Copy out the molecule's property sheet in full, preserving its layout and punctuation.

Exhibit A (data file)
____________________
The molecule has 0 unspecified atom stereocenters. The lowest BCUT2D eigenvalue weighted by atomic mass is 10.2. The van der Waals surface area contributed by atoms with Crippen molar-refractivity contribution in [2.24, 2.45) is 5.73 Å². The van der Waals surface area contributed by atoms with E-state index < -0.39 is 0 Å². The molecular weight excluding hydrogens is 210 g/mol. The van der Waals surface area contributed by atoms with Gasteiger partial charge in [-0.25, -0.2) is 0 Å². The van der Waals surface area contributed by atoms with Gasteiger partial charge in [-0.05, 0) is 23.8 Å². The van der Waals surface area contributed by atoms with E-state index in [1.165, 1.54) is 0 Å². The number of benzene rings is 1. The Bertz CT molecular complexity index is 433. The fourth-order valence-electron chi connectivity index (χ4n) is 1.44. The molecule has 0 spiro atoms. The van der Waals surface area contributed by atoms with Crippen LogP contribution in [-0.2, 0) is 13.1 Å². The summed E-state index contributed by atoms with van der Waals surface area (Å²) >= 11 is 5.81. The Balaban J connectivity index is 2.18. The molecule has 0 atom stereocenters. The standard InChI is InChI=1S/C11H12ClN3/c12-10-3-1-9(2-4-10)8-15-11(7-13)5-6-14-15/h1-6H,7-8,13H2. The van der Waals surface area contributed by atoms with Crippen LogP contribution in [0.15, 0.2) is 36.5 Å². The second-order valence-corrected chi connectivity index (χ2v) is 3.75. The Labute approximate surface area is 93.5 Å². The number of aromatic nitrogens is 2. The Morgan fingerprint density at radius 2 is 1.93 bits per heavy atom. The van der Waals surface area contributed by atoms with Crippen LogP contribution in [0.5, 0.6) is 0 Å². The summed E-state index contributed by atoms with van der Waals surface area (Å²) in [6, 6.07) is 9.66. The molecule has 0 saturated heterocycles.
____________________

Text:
The molecule has 0 unspecified atom stereocenters. The lowest BCUT2D eigenvalue weighted by atomic mass is 10.2. The van der Waals surface area contributed by atoms with Crippen molar-refractivity contribution in [2.24, 2.45) is 5.73 Å². The van der Waals surface area contributed by atoms with E-state index < -0.39 is 0 Å². The molecular weight excluding hydrogens is 210 g/mol. The van der Waals surface area contributed by atoms with Gasteiger partial charge in [-0.25, -0.2) is 0 Å². The van der Waals surface area contributed by atoms with Gasteiger partial charge in [-0.05, 0) is 23.8 Å². The van der Waals surface area contributed by atoms with E-state index in [1.165, 1.54) is 0 Å². The number of benzene rings is 1. The Bertz CT molecular complexity index is 433. The fourth-order valence-electron chi connectivity index (χ4n) is 1.44. The molecule has 0 spiro atoms. The van der Waals surface area contributed by atoms with Crippen LogP contribution in [-0.2, 0) is 13.1 Å². The summed E-state index contributed by atoms with van der Waals surface area (Å²) >= 11 is 5.81. The Balaban J connectivity index is 2.18. The molecule has 0 atom stereocenters. The standard InChI is InChI=1S/C11H12ClN3/c12-10-3-1-9(2-4-10)8-15-11(7-13)5-6-14-15/h1-6H,7-8,13H2. The van der Waals surface area contributed by atoms with Crippen LogP contribution in [0.15, 0.2) is 36.5 Å². The second-order valence-corrected chi connectivity index (χ2v) is 3.75. The Labute approximate surface area is 93.5 Å². The number of aromatic nitrogens is 2. The Morgan fingerprint density at radius 2 is 1.93 bits per heavy atom. The van der Waals surface area contributed by atoms with Crippen LogP contribution in [0.5, 0.6) is 0 Å². The summed E-state index contributed by atoms with van der Waals surface area (Å²) in [6, 6.07) is 9.66. The molecule has 0 saturated heterocycles.